Public Hearing and Canadian Environmental Assessment Act

Earlier today I got the news that the Canadian Nuclear Safety Commission (CNSC) will hold a public hearing on September 29 in Ottawa. The notice can be downloaded as a PDF from the CNSC Web site. I have repeated it here in HTML for those who prefer not to download documents.

July 29, 2010
Ref. 2010-H-09
The Canadian Nuclear Safety Commission (CNSC) will hold a one-day public hearing to consider the application by Bruce Power Inc. (Bruce Power) for a transport licence for the shipment of 16 steam generators by ship through the Great Lakes and St. Lawrence Seaway to Sweden for recycling in the fall of 2010, from Bruce Power’s site located in Kincardine, Ontario.
Hearing: September 29, 2010
Place: CNSC Public Hearing Room, 14th floor, 280 Slater Street, Ottawa, Ontario
Time: as set by the agenda published prior to the hearing date

The public hearing will be webcasted live on the Internet via the CNSC Web site and archived for a period of 90 days.

The CNSC received a transport licence application from Bruce Power on April 1, 2010. The company proposes to transport 16 steam generators to Sweden for recycling. Since receipt of the application, Bruce Power’s proposal has been the subject of formal technical reviews by CNSC staff. No recommendation for the issuance of a transport licence will be made unless the Commission is convinced that the shipment will be completed safely, without risk to the health, safety or security of Canadians and the environment.

A low risk licence application like this one would normally be decided by a Designated Officer (DO). CNSC staff has concluded that there is no safety significance issues associated with the proposed shipment. However, in light of the public concern and the value to ensuring both a proper understanding of the scope of the undertaking and the presentation of accurate information relating to the health, safety and risk, the DO has asked that the Commission review the application at a one-day public hearing. The application has been added to a previously scheduled Commission hearing day on September 29, 2010. The public is invited to comment on Bruce Power’s application. Requests to intervene must be filed with the Secretary of the Commission by September 13, 2010 directly on line at or at the address below. The request must include the following information, as per the Canadian Nuclear Safety Commission

Rules of Procedure:
A written submission of the comments to be presented to the Commission;
A statement setting out whether the requester wishes to intervene by way of written submission only or by way of written submission and oral presentation; and
Name, address and telephone number of the requester.

Personal information, such as address and telephone numbers, is essential for linking the submission to its author. Please submit your personal information on a separate page if you wish to ensure its confidentiality. It should be noted that all submissions are available to the public upon request to the Secretariat.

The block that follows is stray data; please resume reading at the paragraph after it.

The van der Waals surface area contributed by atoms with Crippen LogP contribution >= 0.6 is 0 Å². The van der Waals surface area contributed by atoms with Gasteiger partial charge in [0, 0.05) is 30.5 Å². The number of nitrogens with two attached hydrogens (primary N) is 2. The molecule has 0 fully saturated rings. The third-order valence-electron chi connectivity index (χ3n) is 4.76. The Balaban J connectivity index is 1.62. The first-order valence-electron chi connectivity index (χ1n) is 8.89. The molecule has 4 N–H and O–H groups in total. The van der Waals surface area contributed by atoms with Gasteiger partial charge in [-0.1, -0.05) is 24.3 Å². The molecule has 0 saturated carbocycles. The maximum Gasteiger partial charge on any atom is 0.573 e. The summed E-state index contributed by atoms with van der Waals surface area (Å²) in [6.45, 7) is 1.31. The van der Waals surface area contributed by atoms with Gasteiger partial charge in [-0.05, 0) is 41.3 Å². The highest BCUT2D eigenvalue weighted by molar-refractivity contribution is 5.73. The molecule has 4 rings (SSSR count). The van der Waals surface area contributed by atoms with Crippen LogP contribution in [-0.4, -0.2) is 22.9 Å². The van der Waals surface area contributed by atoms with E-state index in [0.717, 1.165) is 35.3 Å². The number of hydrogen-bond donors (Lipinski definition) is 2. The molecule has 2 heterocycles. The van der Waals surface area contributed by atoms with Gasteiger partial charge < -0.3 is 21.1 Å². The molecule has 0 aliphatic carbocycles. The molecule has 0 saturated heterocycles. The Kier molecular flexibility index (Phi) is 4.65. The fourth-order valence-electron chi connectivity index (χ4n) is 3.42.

Bruce Power’s submissions and CNSC’s staff recommendations to be considered at the Hearing will be available after August 20, 2010. These documents are not available on-line and must be requested through the Secretariat at the address below. Agendas, hearing transcripts and information on the hearing process are available at the CNSC Web site:

c/o Louise Levert
Canadian Nuclear Safety Commission
280 Slater St., P.O. Box 1046
Ottawa, Ontario K1P 5S9
Tel.: 613-996-9063 or 1-800-668-5284
Fax: 613-995-5086

AWESOME! Public participation is double plus good.

Now back to the question of how to trigger an Environmental Assessment. I had a great conversation earlier today with someone from the Canadian Environmental Assessment Agency (keepers of the CEA Act). The CEA Act lets federal agencies know when actions they're taking require an Environmental Assessment. The CEA Agency can't just "randomly" decide that one needs to be done. It's up to each agency to comply with the rules and decide whether or not an EA is required.

Part III, Section 20 of the Inclusion List of the CEAA covers the abandonment, disposal and "other" release of nuclear substance into the environment. It does not cover transit explicitly. (Nothing seems to cover transit explicitly.) I have asked the CNSC if the contamination of the steam generators exceeds the amount covered in the CEAA. I've asked for a copy of the submission from CNSC and Bruce Power to the public hearing. I will also request a copy of the application from the CNSC...but I won't get my copy of the submission until after August 20th.

The Canadian Nuclear Safety Commission is just one agency that can trigger an EA. It seems as though the Department of Fisheries and Oceans can also trigger an EA...because if it puts fish at risk, DFO cares. I'm still trying to track down the right person at DFO. I've spoken with three of the wrong people so far.

My thanks to the CNSC for taking a moment to pause and listen. I appreciate your commitment to an open process.

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